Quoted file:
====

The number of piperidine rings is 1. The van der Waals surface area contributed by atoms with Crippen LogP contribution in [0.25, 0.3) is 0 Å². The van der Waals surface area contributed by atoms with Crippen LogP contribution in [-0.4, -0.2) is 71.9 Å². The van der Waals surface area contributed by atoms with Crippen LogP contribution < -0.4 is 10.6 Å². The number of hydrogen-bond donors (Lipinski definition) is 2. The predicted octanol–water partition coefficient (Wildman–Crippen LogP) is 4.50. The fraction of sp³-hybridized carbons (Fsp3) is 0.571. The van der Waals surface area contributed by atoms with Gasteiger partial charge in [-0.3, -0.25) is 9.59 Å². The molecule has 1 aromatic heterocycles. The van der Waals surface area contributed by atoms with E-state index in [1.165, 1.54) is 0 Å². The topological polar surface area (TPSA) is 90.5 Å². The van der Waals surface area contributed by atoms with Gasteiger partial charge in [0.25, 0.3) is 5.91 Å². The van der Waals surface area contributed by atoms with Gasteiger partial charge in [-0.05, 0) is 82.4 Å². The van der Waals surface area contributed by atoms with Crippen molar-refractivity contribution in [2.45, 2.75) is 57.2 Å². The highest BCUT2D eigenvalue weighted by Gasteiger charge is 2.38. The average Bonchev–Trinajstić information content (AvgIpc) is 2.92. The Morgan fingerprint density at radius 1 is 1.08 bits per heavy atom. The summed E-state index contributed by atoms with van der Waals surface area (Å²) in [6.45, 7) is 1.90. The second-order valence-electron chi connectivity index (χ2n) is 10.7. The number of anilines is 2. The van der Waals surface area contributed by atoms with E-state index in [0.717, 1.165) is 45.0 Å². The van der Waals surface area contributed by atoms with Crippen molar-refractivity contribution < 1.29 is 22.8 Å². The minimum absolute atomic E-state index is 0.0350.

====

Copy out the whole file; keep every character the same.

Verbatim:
The number of piperidine rings is 1. The van der Waals surface area contributed by atoms with Crippen LogP contribution in [0.25, 0.3) is 0 Å². The van der Waals surface area contributed by atoms with Crippen LogP contribution in [-0.4, -0.2) is 71.9 Å². The van der Waals surface area contributed by atoms with Crippen LogP contribution < -0.4 is 10.6 Å². The number of hydrogen-bond donors (Lipinski definition) is 2. The predicted octanol–water partition coefficient (Wildman–Crippen LogP) is 4.50. The fraction of sp³-hybridized carbons (Fsp3) is 0.571. The van der Waals surface area contributed by atoms with Gasteiger partial charge in [-0.3, -0.25) is 9.59 Å². The molecule has 1 aromatic heterocycles. The van der Waals surface area contributed by atoms with E-state index in [1.165, 1.54) is 0 Å². The topological polar surface area (TPSA) is 90.5 Å². The van der Waals surface area contributed by atoms with Gasteiger partial charge in [0.25, 0.3) is 5.91 Å². The van der Waals surface area contributed by atoms with Gasteiger partial charge in [-0.05, 0) is 82.4 Å². The van der Waals surface area contributed by atoms with Crippen molar-refractivity contribution in [2.45, 2.75) is 57.2 Å². The highest BCUT2D eigenvalue weighted by Gasteiger charge is 2.38. The average Bonchev–Trinajstić information content (AvgIpc) is 2.92. The Morgan fingerprint density at radius 1 is 1.08 bits per heavy atom. The summed E-state index contributed by atoms with van der Waals surface area (Å²) in [6.45, 7) is 1.90. The second-order valence-electron chi connectivity index (χ2n) is 10.7. The number of anilines is 2. The van der Waals surface area contributed by atoms with E-state index in [0.717, 1.165) is 45.0 Å². The van der Waals surface area contributed by atoms with Crippen molar-refractivity contribution < 1.29 is 22.8 Å². The minimum absolute atomic E-state index is 0.0350.